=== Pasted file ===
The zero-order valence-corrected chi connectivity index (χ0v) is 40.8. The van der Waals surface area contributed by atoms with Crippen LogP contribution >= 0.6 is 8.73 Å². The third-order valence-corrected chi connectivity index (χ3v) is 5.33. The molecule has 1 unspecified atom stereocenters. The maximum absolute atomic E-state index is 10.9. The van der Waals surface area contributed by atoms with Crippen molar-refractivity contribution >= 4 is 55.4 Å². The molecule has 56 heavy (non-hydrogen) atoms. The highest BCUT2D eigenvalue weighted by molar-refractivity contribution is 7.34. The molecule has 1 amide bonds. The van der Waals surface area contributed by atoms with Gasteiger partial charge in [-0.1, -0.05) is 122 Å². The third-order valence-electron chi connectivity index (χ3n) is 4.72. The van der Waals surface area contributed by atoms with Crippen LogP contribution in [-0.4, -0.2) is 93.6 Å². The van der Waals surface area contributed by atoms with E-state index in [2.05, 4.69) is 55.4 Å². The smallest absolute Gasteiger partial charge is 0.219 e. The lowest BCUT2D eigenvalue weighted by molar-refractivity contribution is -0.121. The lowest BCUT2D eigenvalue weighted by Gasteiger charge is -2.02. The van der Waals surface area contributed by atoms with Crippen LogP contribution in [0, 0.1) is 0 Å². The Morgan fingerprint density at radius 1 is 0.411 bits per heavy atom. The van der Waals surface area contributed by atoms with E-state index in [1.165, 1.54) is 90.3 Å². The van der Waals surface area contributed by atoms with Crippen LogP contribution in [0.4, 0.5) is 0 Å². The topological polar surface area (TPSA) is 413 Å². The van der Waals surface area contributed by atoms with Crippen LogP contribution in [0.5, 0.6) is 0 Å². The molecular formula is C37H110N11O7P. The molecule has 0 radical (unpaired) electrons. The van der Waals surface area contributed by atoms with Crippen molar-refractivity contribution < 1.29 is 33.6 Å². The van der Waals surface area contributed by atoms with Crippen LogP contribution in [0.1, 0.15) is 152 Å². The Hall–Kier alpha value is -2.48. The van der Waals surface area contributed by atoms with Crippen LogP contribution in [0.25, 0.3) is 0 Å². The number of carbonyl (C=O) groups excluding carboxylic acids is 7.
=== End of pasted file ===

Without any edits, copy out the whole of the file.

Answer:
The zero-order valence-corrected chi connectivity index (χ0v) is 40.8. The van der Waals surface area contributed by atoms with Crippen LogP contribution >= 0.6 is 8.73 Å². The third-order valence-corrected chi connectivity index (χ3v) is 5.33. The molecule has 1 unspecified atom stereocenters. The maximum absolute atomic E-state index is 10.9. The van der Waals surface area contributed by atoms with Crippen molar-refractivity contribution >= 4 is 55.4 Å². The molecule has 56 heavy (non-hydrogen) atoms. The highest BCUT2D eigenvalue weighted by molar-refractivity contribution is 7.34. The molecule has 1 amide bonds. The van der Waals surface area contributed by atoms with Gasteiger partial charge in [-0.1, -0.05) is 122 Å². The third-order valence-electron chi connectivity index (χ3n) is 4.72. The van der Waals surface area contributed by atoms with Crippen LogP contribution in [-0.4, -0.2) is 93.6 Å². The van der Waals surface area contributed by atoms with E-state index in [2.05, 4.69) is 55.4 Å². The smallest absolute Gasteiger partial charge is 0.219 e. The lowest BCUT2D eigenvalue weighted by molar-refractivity contribution is -0.121. The lowest BCUT2D eigenvalue weighted by Gasteiger charge is -2.02. The van der Waals surface area contributed by atoms with Crippen LogP contribution in [0, 0.1) is 0 Å². The Morgan fingerprint density at radius 1 is 0.411 bits per heavy atom. The van der Waals surface area contributed by atoms with E-state index in [1.165, 1.54) is 90.3 Å². The van der Waals surface area contributed by atoms with Crippen LogP contribution in [0.4, 0.5) is 0 Å². The topological polar surface area (TPSA) is 413 Å². The van der Waals surface area contributed by atoms with Crippen LogP contribution in [0.5, 0.6) is 0 Å². The molecular formula is C37H110N11O7P. The molecule has 0 radical (unpaired) electrons. The van der Waals surface area contributed by atoms with Crippen molar-refractivity contribution < 1.29 is 33.6 Å². The van der Waals surface area contributed by atoms with Crippen LogP contribution in [0.1, 0.15) is 152 Å². The Hall–Kier alpha value is -2.48. The van der Waals surface area contributed by atoms with Crippen LogP contribution in [0.25, 0.3) is 0 Å². The number of carbonyl (C=O) groups excluding carboxylic acids is 7.